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Chilean authorities respond with violence amid renewed calls for President to resign

CHILEAN authorities responded violently to mass protests yesterday.

The protests came amid renewed calls for the resignation of right-wing President Sebastian Pinera as the country marked 30 years since the fall of the Pinochet regime.

Police used tear gas against the crowds, which consisted of large numbers of students who hold Mr Pinera responsible for human rights abuses and the torture of opponents committed during last year’s anti-government mobilisations.

The protests were marked by violence with at least 34 killed and 30,000 injured as Mr Pinera mobilised the army on the streets of Chile for the first time since democracy was restored bringing an end to 17 years of military dictatorship.

In January authorities announced that investigations had opened into security forces for allegedly violating the human rights of 5,558 people since demonstrations started in October.

Mr Pinera issued a warning ahead of Wednesday’s protests, saying that “a violent march is anticipated and we are preparing to watch over public order.”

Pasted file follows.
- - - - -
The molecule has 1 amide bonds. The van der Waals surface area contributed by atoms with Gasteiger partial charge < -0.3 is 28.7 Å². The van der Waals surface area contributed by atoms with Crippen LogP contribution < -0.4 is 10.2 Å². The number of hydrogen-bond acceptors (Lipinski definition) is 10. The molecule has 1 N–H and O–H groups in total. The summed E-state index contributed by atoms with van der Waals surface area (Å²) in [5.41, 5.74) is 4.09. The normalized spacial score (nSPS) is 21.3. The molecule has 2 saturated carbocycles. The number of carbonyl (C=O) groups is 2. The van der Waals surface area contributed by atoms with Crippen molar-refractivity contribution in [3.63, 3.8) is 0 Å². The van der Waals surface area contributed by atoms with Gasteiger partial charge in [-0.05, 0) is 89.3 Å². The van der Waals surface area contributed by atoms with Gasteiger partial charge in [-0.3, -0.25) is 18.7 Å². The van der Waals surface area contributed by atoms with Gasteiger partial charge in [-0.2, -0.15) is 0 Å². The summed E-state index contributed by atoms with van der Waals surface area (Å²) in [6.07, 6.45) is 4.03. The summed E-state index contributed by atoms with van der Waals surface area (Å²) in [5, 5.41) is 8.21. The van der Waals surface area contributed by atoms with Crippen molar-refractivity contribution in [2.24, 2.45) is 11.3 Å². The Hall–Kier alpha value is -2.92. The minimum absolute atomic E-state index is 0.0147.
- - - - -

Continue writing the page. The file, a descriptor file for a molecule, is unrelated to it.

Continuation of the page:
Those demonstrating anticipated a violent response after footage of police beating an elderly man during Sunday’s million-strong International Women’s Day demonstration went viral.

The president spoke at an event marking the 30th anniversary of the restoration of democracy in Chile.

But it was largely boycotted by opposition lawmakers who slammed the hypocrisy of Mr Pinera who they blame for the atrocities committed against peaceful protesters.

A counter protest organised by Chilean students was addressed by Gustavo Gatica, who was blinded in both eyes by rubber bullets in October’s protests.

He was cheered and joined in chants of “Pinera, guilty, your hands are stained with blood” in what was his first public appearance since being injured.

Schools and universities called for occupations across the country demanding the resignation of Mr Pinera on the second anniversary of his election.

At least nine campuses were occupied by students.

Police responded by firing tear gas in violent attempts to regain control.

Demonstrations were also attacked with the authorities seeking to disperse the crowds.

The growing opposition to Mr Pinera’s rule is calling for amendments to the Chilean constitution and a break with neoliberalism.

Opposition senator Alejandro Navarro announced that a motion was to be tabled in the Chilean parliament declaring Mr Pinera “mentally incapable” of rule.

He explained that a committee meeting had agreed to ask the constitution commission how to proceed in such a case and whether Mr Pinera could be removed from office by this mechanism.

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